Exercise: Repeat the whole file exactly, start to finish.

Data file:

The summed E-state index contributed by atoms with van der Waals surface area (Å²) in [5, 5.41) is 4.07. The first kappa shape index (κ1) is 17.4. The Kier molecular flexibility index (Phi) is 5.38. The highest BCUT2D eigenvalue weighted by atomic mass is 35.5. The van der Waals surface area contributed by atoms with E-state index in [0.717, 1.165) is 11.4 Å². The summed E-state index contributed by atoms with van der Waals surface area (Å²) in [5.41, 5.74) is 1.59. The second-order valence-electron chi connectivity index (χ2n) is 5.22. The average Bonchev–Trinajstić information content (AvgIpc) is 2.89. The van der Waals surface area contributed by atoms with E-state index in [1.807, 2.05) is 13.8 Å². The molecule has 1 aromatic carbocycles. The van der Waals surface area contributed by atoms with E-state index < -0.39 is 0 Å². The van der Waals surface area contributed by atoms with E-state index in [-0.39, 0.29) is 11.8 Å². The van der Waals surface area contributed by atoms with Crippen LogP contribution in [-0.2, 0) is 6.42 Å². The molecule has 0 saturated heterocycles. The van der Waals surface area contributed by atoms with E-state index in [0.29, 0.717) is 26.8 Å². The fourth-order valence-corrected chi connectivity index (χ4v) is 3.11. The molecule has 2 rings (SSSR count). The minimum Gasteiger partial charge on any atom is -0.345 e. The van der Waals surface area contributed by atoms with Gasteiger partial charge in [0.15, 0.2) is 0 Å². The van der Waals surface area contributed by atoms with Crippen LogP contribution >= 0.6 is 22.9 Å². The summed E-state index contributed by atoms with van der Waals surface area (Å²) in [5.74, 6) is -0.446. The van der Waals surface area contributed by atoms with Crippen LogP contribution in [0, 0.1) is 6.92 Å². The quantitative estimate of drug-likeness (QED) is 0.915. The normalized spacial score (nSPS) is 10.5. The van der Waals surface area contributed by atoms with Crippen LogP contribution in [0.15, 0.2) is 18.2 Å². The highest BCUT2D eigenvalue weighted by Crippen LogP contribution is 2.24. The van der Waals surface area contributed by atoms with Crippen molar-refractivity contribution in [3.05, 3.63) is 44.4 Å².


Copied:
The summed E-state index contributed by atoms with van der Waals surface area (Å²) in [5, 5.41) is 4.07. The first kappa shape index (κ1) is 17.4. The Kier molecular flexibility index (Phi) is 5.38. The highest BCUT2D eigenvalue weighted by atomic mass is 35.5. The van der Waals surface area contributed by atoms with E-state index in [0.717, 1.165) is 11.4 Å². The summed E-state index contributed by atoms with van der Waals surface area (Å²) in [5.41, 5.74) is 1.59. The second-order valence-electron chi connectivity index (χ2n) is 5.22. The average Bonchev–Trinajstić information content (AvgIpc) is 2.89. The van der Waals surface area contributed by atoms with E-state index in [1.807, 2.05) is 13.8 Å². The molecule has 1 aromatic carbocycles. The van der Waals surface area contributed by atoms with E-state index < -0.39 is 0 Å². The van der Waals surface area contributed by atoms with E-state index in [-0.39, 0.29) is 11.8 Å². The van der Waals surface area contributed by atoms with Crippen LogP contribution in [-0.2, 0) is 6.42 Å². The molecule has 0 saturated heterocycles. The van der Waals surface area contributed by atoms with E-state index in [0.29, 0.717) is 26.8 Å². The fourth-order valence-corrected chi connectivity index (χ4v) is 3.11. The molecule has 2 rings (SSSR count). The minimum Gasteiger partial charge on any atom is -0.345 e. The van der Waals surface area contributed by atoms with Gasteiger partial charge in [0.15, 0.2) is 0 Å². The van der Waals surface area contributed by atoms with Crippen LogP contribution >= 0.6 is 22.9 Å². The summed E-state index contributed by atoms with van der Waals surface area (Å²) in [5.74, 6) is -0.446. The van der Waals surface area contributed by atoms with Crippen LogP contribution in [0, 0.1) is 6.92 Å². The quantitative estimate of drug-likeness (QED) is 0.915. The normalized spacial score (nSPS) is 10.5. The van der Waals surface area contributed by atoms with Crippen LogP contribution in [0.15, 0.2) is 18.2 Å². The highest BCUT2D eigenvalue weighted by Crippen LogP contribution is 2.24. The van der Waals surface area contributed by atoms with Crippen molar-refractivity contribution in [3.05, 3.63) is 44.4 Å².